We will continue to provide interventions that target attendance, but we will address this issue school-wide through our core curriculum lessons and we will identify students before they reach 5 absences. During 2017-18, we started the year with a Tier 3 intervention and targeted students who were chronically absent students the previous year by providing small groups at each grade level. By the spring semester, we had become aware of many students struggling with attendance, so we decided to intervene with our School Success Closing-The-Gap project. The data analysis showed the intervention was successful in reducing chronic absenteeism by 40%, but it also helped us to realize that students needed information and interventions earlier. We will run attendance reports on a monthly basis from the beginning of the year, thereby addressing absenteeism early and often.


Goal: To reduce the number of students with 14 or more absences by 5% from 205 students to less than 195 students

Target Group: 6th graders with 5+ unexcused absences during 1st semester (pulled in February 2018)

Data Used to Identify Students: Attendance reports

School Counselor(s): Stella Cress

ASCA Domain, Mindsets & Behaviors Standard(s): M 6 Positive Attitude Toward Work and Learning B-LS Demonstrate critical-thinking skills to make informed decisions B-SMS 1 Demonstrate ability to assume responsibility

Type of Activities to be Delivered in What Manner?: School Success Lesson: Pre-test on laptop, Review personal attendance report, Watch “What’s holding you back?” video, Complete What I Like About School handout, Students will share out what they like about school on sticky notes on a board, Students will complete “My Shield” handout and acknowledge personal strengths, Review Compulsory Attendance Law, Discussions regarding reasons for chronic absences, Sign Attendance Contract, Post-test  Individual Counseling: March and May follow-up sessions, Review attendance, Review each grade report and determine make-up work to be completed – give to student, Email teachers with student to complete make-up plan with student in office, Collect any absence notes, Review successes and discuss barriers, Review attendance contract Collaboration with School Social Worker: Co-taught lessons; Phone calls to parents: compulsory attendance law, absence notes procedures & legal excuses; Provided attendance reports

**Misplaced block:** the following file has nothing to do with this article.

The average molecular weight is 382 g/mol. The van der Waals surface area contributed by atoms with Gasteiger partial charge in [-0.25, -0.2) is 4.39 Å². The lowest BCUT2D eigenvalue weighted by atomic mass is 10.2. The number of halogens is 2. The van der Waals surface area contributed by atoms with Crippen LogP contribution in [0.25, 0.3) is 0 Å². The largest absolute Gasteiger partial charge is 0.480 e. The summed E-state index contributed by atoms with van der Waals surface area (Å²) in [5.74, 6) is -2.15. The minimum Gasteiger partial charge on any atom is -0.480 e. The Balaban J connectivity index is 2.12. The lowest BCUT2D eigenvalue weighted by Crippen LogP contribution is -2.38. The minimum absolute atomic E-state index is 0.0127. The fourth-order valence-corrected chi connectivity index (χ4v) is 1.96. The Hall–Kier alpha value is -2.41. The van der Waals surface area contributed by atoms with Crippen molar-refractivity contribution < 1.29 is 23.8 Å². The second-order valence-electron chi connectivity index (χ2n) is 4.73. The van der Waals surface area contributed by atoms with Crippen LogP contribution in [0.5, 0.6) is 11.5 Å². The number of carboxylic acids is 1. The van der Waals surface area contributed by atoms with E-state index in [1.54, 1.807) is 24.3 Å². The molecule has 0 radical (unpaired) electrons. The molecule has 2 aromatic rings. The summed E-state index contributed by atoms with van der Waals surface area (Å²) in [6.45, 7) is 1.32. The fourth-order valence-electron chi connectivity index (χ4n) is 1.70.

Process Data (Number of students affected): 39 students 6th Grade students were targeted from February 8, 2018 through the end of the school year, May 2018.

Perception Data (Surveys or assessments used): Pre & Post Tests Attitude: I believe my school attendance is important to my future. Pre-Test: 90% stated True Post-Test: 100% stated True Knowledge: Is it against the law to be absent without an excuse? Pre-Test: 67% True Post-Test: 100% True Skill: % that have written an attendance goal for the second semester. Pre-Test: 0 Post-Test: 100% YES

Outcome Data (Achievement, attendance, and/or behavior data): Attendance data report generated in February and monthly until the end of the school year. 12 weeks before intervention: 128 unexcused absences. 12 weeks after intervention: 77 unexcused absences. Results: 40% decrease in unexcused absences.

Implications: Our goal was to reduce unexcused absences for the targeted group and we were successful in meeting that goal. The Pre-test measure revealed that students did not know the basics about truancy, for example they thought that going out of town, babysitting for siblings and missing the bus were all legal excuses to miss school. Students were not aware of the procedure of turning in excuse notes or the importance of turning in excuse notes. We have decided to give out this basic information (legal excuses and excuse note procedures) throughout the school year in every class lesson we teach. This is a simple school-wide intervention to put in place to properly keep all students informed of the importance of good attendance, to address this problem directly, and prevent this gap from developing in the first place.